There are no words to express the feelings you feel when it happens. Just continue to be there and when it does happen, stay a while longer to make sure that he understands that you have not abandoned him...

You'll feel much better for it.



posted on Mar, 18 2012 @ 10:07 PM
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I've watched my mom passing away a month ago. Lung cancer. It was/is the person i've loved the most in this world. We took her home and stayed with her even though it was teribly hard to do. I am still not myself, still trying to cope with the fact.
There is nothing i can say to make it easier for you. It will hurt like hell and you have to go through it alone. I am told it gets better with time. I hope so. For what is worth, I understand what you're going through and i hope you will come out ok.



posted on Mar, 18 2012 @ 11:00 PM
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i appreciate everyones comments, well wishes and stories.
i knew i was far from being alone in this, especially with cancer effecting people we all know.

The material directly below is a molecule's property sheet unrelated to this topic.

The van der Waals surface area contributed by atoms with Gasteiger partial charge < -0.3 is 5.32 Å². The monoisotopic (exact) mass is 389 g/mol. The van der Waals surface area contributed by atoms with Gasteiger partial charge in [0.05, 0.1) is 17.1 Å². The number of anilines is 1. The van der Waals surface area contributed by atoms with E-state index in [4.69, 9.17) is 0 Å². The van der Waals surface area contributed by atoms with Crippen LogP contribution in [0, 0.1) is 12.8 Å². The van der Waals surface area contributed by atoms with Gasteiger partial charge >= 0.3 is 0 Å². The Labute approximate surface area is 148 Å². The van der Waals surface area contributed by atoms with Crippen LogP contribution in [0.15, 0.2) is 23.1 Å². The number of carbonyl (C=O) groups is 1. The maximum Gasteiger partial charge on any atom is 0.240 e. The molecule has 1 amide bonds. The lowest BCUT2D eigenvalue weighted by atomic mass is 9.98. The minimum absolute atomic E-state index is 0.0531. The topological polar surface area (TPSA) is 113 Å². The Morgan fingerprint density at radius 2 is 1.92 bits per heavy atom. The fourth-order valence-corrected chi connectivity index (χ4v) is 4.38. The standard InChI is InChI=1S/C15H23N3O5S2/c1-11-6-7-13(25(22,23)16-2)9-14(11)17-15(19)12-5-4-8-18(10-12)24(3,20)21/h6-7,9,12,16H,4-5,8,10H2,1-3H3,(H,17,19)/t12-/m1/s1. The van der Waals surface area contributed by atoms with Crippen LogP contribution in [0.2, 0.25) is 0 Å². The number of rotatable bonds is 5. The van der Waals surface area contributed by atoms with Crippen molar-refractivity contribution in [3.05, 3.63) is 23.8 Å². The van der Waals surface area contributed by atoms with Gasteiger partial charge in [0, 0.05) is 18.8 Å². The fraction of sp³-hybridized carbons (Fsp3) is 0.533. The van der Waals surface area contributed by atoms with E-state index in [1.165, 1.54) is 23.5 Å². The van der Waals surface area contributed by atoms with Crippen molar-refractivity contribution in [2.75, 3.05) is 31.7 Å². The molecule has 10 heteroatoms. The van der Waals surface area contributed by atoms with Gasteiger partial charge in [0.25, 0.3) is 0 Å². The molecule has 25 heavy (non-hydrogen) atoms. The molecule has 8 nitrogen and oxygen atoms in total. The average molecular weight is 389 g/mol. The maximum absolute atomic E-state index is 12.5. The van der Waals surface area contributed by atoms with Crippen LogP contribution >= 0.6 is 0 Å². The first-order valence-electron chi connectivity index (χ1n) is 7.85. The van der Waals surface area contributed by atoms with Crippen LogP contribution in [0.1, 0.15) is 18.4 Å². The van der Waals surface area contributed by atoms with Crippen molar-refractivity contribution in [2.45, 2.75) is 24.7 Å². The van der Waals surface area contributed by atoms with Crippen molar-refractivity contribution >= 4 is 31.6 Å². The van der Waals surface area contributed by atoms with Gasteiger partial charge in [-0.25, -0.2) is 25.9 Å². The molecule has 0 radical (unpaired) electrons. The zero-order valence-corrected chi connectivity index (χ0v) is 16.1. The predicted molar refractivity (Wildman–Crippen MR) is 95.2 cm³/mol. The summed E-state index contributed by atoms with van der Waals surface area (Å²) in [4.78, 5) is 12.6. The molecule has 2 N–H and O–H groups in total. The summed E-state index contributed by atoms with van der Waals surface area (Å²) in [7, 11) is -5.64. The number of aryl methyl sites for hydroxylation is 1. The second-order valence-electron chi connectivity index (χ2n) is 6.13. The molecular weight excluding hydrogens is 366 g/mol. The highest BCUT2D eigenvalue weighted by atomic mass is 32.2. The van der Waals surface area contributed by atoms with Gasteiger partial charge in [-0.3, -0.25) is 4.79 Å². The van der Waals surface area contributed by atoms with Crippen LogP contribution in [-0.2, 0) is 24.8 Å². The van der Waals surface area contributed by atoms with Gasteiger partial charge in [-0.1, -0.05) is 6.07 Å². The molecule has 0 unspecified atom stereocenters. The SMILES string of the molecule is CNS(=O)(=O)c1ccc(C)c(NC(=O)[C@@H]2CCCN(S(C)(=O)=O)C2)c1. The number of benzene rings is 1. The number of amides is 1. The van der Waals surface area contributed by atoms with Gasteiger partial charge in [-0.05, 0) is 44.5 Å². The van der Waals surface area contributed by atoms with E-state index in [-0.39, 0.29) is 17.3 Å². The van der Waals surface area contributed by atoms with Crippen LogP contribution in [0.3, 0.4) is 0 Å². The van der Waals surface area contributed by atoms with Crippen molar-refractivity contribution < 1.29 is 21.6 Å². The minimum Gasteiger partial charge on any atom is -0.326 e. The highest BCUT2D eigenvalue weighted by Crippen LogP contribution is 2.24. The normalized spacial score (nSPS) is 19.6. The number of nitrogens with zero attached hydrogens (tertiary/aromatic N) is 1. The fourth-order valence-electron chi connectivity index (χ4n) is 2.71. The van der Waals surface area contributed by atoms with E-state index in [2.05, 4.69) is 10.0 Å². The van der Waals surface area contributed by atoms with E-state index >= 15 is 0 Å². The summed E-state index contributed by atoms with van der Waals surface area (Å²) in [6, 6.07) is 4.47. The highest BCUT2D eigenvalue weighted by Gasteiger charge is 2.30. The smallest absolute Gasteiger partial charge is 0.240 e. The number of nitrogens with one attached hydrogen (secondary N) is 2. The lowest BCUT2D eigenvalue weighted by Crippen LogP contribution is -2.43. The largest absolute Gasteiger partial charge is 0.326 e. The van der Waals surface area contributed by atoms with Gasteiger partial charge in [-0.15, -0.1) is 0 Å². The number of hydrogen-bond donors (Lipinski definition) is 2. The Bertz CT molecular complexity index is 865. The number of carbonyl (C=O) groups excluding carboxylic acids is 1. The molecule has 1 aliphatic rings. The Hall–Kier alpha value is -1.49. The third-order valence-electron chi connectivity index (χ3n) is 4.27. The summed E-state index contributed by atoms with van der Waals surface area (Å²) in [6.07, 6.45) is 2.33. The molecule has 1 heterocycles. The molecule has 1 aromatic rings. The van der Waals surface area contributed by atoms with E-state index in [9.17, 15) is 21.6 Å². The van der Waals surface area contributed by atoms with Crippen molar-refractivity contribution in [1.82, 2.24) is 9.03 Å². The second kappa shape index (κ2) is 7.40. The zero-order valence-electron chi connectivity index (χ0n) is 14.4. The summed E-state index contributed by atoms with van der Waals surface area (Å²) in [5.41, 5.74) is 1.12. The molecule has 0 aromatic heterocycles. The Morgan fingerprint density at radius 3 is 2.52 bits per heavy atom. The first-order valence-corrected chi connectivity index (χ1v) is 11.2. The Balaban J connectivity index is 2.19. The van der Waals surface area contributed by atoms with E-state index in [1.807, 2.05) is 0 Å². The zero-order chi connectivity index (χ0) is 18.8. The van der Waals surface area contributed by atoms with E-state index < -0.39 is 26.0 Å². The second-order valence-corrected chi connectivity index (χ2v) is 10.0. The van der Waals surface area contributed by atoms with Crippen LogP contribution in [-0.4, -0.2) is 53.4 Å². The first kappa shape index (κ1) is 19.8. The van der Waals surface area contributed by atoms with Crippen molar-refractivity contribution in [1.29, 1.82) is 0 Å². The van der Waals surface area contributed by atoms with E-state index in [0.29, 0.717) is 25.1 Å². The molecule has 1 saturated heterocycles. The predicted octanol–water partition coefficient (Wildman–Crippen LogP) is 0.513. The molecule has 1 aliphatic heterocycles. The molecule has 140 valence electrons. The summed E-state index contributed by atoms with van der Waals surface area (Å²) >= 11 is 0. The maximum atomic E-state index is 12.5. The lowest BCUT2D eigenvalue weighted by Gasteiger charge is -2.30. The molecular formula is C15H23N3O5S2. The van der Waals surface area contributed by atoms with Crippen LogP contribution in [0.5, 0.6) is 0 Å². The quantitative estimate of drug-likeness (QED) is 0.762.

my mom passed a couple of years ago and luckily went quite peacefully.
i wish everyone left us this way but it just doesn't work that way.
the first person i watched die was my grandfather, when i was about 13 years old.
we were in the living room watching a funny movie, he was laughing so hard he had a heart attack and was gone in a matter of minutes.
it was his 8th serious one.
edit on 18-3-2012 by rubbertramp because: (no reason given)



posted on Mar, 18 2012 @ 11:15 PM
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reply to post by rubbertramp
 

dear op i too am sorry for your pain, but there is a word that i have difficulty dealing with and it's not your fault, some how the consciousness has adopted this form of description of physical death as quote "passing on", "pass away", "crossed over" ect. The problem with this anaogy presumes there is a like a bridge to cross over or a place distant from right here. The truth is (and this has been proven) is that when someone physicaly dies, they don't cross anything, they leave their physical body float above it and are no longer bound by the laws of physical reality, if they think of someone, bam, they are looking at them. It is a liberating experience where there realy is no pain or suffering and the blind can see and the lame can fly, that is heaven and it awaits us all NOW via OOBEs and at the end of our physical aventure here on earth.